Why ACBF wants to Partner EU, Private Sector – Erastus Mwencha

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Erastus Mwencha, chair of the executive board of the African Capacity Building Foundation, ACBF, speaks with journalists on the margins of the 27th annual meeting of the board of governors of the foundation in Yaounde, Cameroon, in July on the importance of developing critical skills for development of Africa; the performance of ACBF in 2017, its partnerships with AFREXIM, Gates Foundation, private sector and why some African countries are not redeeming pledges made to the Foundation. Excepts

 

Are you happy with ACBF performance in 2017?  

The executive board which I chair had the opportunity to review the ACBF Annual Report for 2017.  It clearly shows that we had a very successful year 2017. I can allude to two major indicators. One is the successful closure of the World Bank Project. The World Bank has been a major financial partner of the ACBF, and the project that we closed last year was also reviewed by the World Bank itself and it came to the same conclusion that the project was successfully implemented. If you look at the impact of that project, it supported quite a number of diversified and key areas. One is regional integration; the institutions supported included IGAD, COMESA, ECOWAS, AND MEFMY, an institution that deals with finance based in Harare, Zimbabwe.

There was also support directly to the 45 governments of member countries.   One of the key areas was macro-economic policy. If you look at African governments, especially at the turn of the century, you will notice that one of the key mitigators of what would have been a major shock is because of swift response by governments to regularise their macro-economic environment, to stabilise their currencies and exchange rate. These have been very stable, except for a couple of countries.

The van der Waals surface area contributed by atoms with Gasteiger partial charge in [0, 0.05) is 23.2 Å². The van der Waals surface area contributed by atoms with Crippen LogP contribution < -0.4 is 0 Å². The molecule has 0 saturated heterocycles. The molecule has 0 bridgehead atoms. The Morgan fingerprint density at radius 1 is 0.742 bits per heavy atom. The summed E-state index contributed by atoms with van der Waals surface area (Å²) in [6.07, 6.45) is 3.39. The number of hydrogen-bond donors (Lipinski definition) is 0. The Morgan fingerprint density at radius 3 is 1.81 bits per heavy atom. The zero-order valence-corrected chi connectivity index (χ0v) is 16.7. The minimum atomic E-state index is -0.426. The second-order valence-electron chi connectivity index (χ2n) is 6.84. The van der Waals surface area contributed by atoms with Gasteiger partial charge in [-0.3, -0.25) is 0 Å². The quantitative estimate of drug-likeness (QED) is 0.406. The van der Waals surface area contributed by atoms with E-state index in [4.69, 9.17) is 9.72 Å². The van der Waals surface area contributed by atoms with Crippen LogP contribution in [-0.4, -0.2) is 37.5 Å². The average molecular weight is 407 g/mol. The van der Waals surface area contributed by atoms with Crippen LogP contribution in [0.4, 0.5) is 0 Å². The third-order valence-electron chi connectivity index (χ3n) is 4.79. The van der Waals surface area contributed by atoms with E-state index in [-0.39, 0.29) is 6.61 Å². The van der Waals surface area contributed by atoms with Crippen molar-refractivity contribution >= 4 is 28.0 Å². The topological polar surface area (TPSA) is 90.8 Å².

We also supported institutions of learning to provide training, particularly in the area of science and technology. The other area that concerned the executive board is the key performance indicators, KPIs which the ACBF has consistently achieved. Its disbursement and efficiency rate has been over 80 percent.

The third area is the fiduciary management, the performance was good.

But notwithstanding that, we, of course, face some major headwinds. There has been stress in terms of inflow of resources, and that is because of fiscal pressure at the national level due to competing needs, which is also a reflection of how governments are struggling to continue to develop their capacity. The pressure now is to meet the short-term needs, and when you talk about capacity that falls more in the long-term needs, and because of that you have this mismatch of short-term, long-term.

But I must say that if you talk about government support, which is another indicator, African governments have also stepped up their contributions to ACBF, which is a very good indicator.